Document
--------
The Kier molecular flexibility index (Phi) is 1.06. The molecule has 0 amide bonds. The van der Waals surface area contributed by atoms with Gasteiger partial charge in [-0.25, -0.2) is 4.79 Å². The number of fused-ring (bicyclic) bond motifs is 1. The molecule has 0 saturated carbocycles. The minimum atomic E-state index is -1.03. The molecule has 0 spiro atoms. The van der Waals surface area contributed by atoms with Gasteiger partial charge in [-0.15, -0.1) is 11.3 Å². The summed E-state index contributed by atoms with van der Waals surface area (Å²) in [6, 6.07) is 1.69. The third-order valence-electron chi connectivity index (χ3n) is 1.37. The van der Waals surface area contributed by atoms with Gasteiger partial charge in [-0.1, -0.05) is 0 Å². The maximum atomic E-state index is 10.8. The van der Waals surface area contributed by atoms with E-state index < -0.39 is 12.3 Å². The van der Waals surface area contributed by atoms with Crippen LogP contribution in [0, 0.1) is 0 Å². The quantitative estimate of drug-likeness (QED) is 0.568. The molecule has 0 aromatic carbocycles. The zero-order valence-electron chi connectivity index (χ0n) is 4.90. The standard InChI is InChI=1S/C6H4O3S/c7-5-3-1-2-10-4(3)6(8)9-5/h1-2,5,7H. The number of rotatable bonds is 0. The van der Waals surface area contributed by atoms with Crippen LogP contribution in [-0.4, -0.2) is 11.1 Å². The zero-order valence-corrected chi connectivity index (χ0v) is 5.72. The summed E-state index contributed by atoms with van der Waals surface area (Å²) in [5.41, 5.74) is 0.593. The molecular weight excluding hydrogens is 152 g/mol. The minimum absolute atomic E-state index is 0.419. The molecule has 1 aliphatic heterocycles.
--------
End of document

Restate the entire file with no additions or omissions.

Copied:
The Kier molecular flexibility index (Phi) is 1.06. The molecule has 0 amide bonds. The van der Waals surface area contributed by atoms with Gasteiger partial charge in [-0.25, -0.2) is 4.79 Å². The number of fused-ring (bicyclic) bond motifs is 1. The molecule has 0 saturated carbocycles. The minimum atomic E-state index is -1.03. The molecule has 0 spiro atoms. The van der Waals surface area contributed by atoms with Gasteiger partial charge in [-0.15, -0.1) is 11.3 Å². The summed E-state index contributed by atoms with van der Waals surface area (Å²) in [6, 6.07) is 1.69. The third-order valence-electron chi connectivity index (χ3n) is 1.37. The van der Waals surface area contributed by atoms with Gasteiger partial charge in [-0.1, -0.05) is 0 Å². The maximum atomic E-state index is 10.8. The van der Waals surface area contributed by atoms with E-state index < -0.39 is 12.3 Å². The van der Waals surface area contributed by atoms with Crippen LogP contribution in [0, 0.1) is 0 Å². The quantitative estimate of drug-likeness (QED) is 0.568. The molecule has 0 aromatic carbocycles. The zero-order valence-electron chi connectivity index (χ0n) is 4.90. The standard InChI is InChI=1S/C6H4O3S/c7-5-3-1-2-10-4(3)6(8)9-5/h1-2,5,7H. The number of rotatable bonds is 0. The van der Waals surface area contributed by atoms with Crippen LogP contribution in [-0.4, -0.2) is 11.1 Å². The zero-order valence-corrected chi connectivity index (χ0v) is 5.72. The summed E-state index contributed by atoms with van der Waals surface area (Å²) in [5.41, 5.74) is 0.593. The molecular weight excluding hydrogens is 152 g/mol. The minimum absolute atomic E-state index is 0.419. The molecule has 1 aliphatic heterocycles.